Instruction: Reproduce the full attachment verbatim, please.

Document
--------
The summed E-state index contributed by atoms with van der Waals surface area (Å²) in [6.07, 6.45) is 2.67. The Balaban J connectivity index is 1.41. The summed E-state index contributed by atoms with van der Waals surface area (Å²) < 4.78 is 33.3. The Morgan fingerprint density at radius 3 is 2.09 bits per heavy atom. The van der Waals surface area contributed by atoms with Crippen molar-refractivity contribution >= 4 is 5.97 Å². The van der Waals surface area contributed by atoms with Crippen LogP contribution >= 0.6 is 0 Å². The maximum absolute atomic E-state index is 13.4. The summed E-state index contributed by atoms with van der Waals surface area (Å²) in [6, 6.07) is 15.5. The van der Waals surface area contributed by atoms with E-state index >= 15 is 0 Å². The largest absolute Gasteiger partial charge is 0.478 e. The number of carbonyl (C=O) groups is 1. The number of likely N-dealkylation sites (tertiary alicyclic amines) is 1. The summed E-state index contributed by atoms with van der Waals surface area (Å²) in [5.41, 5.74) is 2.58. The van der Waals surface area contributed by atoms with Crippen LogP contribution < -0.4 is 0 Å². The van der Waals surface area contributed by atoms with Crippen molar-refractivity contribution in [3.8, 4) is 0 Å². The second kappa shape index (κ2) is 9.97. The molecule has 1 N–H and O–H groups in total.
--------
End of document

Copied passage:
The summed E-state index contributed by atoms with van der Waals surface area (Å²) in [6.07, 6.45) is 2.67. The Balaban J connectivity index is 1.41. The summed E-state index contributed by atoms with van der Waals surface area (Å²) < 4.78 is 33.3. The Morgan fingerprint density at radius 3 is 2.09 bits per heavy atom. The van der Waals surface area contributed by atoms with Crippen molar-refractivity contribution >= 4 is 5.97 Å². The van der Waals surface area contributed by atoms with Crippen LogP contribution >= 0.6 is 0 Å². The maximum absolute atomic E-state index is 13.4. The summed E-state index contributed by atoms with van der Waals surface area (Å²) in [6, 6.07) is 15.5. The van der Waals surface area contributed by atoms with E-state index >= 15 is 0 Å². The largest absolute Gasteiger partial charge is 0.478 e. The number of carbonyl (C=O) groups is 1. The number of likely N-dealkylation sites (tertiary alicyclic amines) is 1. The summed E-state index contributed by atoms with van der Waals surface area (Å²) in [5.41, 5.74) is 2.58. The van der Waals surface area contributed by atoms with Crippen LogP contribution < -0.4 is 0 Å². The van der Waals surface area contributed by atoms with Crippen molar-refractivity contribution in [3.8, 4) is 0 Å². The second kappa shape index (κ2) is 9.97. The molecule has 1 N–H and O–H groups in total.